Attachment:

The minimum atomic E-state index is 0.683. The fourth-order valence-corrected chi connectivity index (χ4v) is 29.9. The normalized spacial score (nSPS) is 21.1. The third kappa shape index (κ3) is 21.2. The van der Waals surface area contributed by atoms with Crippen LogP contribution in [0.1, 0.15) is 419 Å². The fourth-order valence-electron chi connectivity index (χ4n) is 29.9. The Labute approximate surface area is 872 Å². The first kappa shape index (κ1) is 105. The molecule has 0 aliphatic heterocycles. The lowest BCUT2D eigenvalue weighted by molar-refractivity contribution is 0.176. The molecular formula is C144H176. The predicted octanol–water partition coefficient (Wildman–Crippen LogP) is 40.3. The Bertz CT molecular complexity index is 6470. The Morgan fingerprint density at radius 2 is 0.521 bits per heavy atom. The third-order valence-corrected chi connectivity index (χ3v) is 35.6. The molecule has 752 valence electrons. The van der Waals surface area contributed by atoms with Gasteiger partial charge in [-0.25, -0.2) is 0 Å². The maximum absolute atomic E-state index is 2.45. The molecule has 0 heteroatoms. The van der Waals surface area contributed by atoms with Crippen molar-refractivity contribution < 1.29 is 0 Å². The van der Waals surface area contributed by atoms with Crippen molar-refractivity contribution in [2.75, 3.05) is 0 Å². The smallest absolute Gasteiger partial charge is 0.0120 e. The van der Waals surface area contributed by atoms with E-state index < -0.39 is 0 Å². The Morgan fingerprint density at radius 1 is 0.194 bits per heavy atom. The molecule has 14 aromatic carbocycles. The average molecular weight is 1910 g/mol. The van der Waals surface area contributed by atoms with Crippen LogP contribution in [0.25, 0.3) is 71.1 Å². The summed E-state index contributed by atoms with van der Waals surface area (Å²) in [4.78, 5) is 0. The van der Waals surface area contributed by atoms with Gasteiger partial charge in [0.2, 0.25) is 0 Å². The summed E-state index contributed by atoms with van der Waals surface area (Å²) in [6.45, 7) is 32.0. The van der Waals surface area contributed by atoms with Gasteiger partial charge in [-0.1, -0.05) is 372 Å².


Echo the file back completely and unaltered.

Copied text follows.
The minimum atomic E-state index is 0.683. The fourth-order valence-corrected chi connectivity index (χ4v) is 29.9. The normalized spacial score (nSPS) is 21.1. The third kappa shape index (κ3) is 21.2. The van der Waals surface area contributed by atoms with Crippen LogP contribution in [0.1, 0.15) is 419 Å². The fourth-order valence-electron chi connectivity index (χ4n) is 29.9. The Labute approximate surface area is 872 Å². The first kappa shape index (κ1) is 105. The molecule has 0 aliphatic heterocycles. The lowest BCUT2D eigenvalue weighted by molar-refractivity contribution is 0.176. The molecular formula is C144H176. The predicted octanol–water partition coefficient (Wildman–Crippen LogP) is 40.3. The Bertz CT molecular complexity index is 6470. The Morgan fingerprint density at radius 2 is 0.521 bits per heavy atom. The third-order valence-corrected chi connectivity index (χ3v) is 35.6. The molecule has 752 valence electrons. The van der Waals surface area contributed by atoms with Gasteiger partial charge in [-0.25, -0.2) is 0 Å². The maximum absolute atomic E-state index is 2.45. The molecule has 0 heteroatoms. The van der Waals surface area contributed by atoms with Crippen molar-refractivity contribution < 1.29 is 0 Å². The van der Waals surface area contributed by atoms with Crippen molar-refractivity contribution in [2.75, 3.05) is 0 Å². The smallest absolute Gasteiger partial charge is 0.0120 e. The van der Waals surface area contributed by atoms with E-state index < -0.39 is 0 Å². The Morgan fingerprint density at radius 1 is 0.194 bits per heavy atom. The molecule has 14 aromatic carbocycles. The average molecular weight is 1910 g/mol. The van der Waals surface area contributed by atoms with Crippen LogP contribution in [0.25, 0.3) is 71.1 Å². The summed E-state index contributed by atoms with van der Waals surface area (Å²) in [4.78, 5) is 0. The van der Waals surface area contributed by atoms with Gasteiger partial charge in [0.2, 0.25) is 0 Å². The summed E-state index contributed by atoms with van der Waals surface area (Å²) in [6.45, 7) is 32.0. The van der Waals surface area contributed by atoms with Gasteiger partial charge in [-0.1, -0.05) is 372 Å².